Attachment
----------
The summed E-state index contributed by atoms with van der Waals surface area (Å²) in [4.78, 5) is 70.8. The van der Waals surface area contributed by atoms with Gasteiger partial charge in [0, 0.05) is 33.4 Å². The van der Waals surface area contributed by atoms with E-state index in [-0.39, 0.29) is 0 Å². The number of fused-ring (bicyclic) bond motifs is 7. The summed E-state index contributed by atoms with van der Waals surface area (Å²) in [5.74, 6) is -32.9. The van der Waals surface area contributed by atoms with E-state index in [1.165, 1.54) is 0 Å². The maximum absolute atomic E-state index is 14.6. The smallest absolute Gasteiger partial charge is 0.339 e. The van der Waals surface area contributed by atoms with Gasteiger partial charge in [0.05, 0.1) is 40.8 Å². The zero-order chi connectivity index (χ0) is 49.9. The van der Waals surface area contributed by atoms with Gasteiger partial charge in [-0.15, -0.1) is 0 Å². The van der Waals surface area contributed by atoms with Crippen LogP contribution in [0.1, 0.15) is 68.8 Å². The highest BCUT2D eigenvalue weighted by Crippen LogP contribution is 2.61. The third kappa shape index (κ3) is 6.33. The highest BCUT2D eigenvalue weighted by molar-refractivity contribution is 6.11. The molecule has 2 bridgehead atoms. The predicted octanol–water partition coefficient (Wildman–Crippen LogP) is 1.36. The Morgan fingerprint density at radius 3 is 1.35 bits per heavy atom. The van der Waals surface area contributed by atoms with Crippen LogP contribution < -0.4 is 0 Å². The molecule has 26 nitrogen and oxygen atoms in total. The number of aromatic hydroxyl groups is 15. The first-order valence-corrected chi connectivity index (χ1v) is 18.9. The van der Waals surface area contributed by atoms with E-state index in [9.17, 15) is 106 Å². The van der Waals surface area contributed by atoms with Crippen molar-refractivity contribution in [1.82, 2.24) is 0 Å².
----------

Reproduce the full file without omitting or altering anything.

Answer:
The summed E-state index contributed by atoms with van der Waals surface area (Å²) in [4.78, 5) is 70.8. The van der Waals surface area contributed by atoms with Gasteiger partial charge in [0, 0.05) is 33.4 Å². The van der Waals surface area contributed by atoms with E-state index in [-0.39, 0.29) is 0 Å². The number of fused-ring (bicyclic) bond motifs is 7. The summed E-state index contributed by atoms with van der Waals surface area (Å²) in [5.74, 6) is -32.9. The van der Waals surface area contributed by atoms with E-state index in [1.165, 1.54) is 0 Å². The maximum absolute atomic E-state index is 14.6. The smallest absolute Gasteiger partial charge is 0.339 e. The van der Waals surface area contributed by atoms with Gasteiger partial charge in [0.05, 0.1) is 40.8 Å². The zero-order chi connectivity index (χ0) is 49.9. The van der Waals surface area contributed by atoms with Gasteiger partial charge in [-0.15, -0.1) is 0 Å². The van der Waals surface area contributed by atoms with Crippen LogP contribution in [0.1, 0.15) is 68.8 Å². The highest BCUT2D eigenvalue weighted by Crippen LogP contribution is 2.61. The third kappa shape index (κ3) is 6.33. The highest BCUT2D eigenvalue weighted by molar-refractivity contribution is 6.11. The molecule has 2 bridgehead atoms. The predicted octanol–water partition coefficient (Wildman–Crippen LogP) is 1.36. The Morgan fingerprint density at radius 3 is 1.35 bits per heavy atom. The van der Waals surface area contributed by atoms with Crippen LogP contribution < -0.4 is 0 Å². The molecule has 26 nitrogen and oxygen atoms in total. The number of aromatic hydroxyl groups is 15. The first-order valence-corrected chi connectivity index (χ1v) is 18.9. The van der Waals surface area contributed by atoms with E-state index in [9.17, 15) is 106 Å². The van der Waals surface area contributed by atoms with Crippen molar-refractivity contribution in [1.82, 2.24) is 0 Å².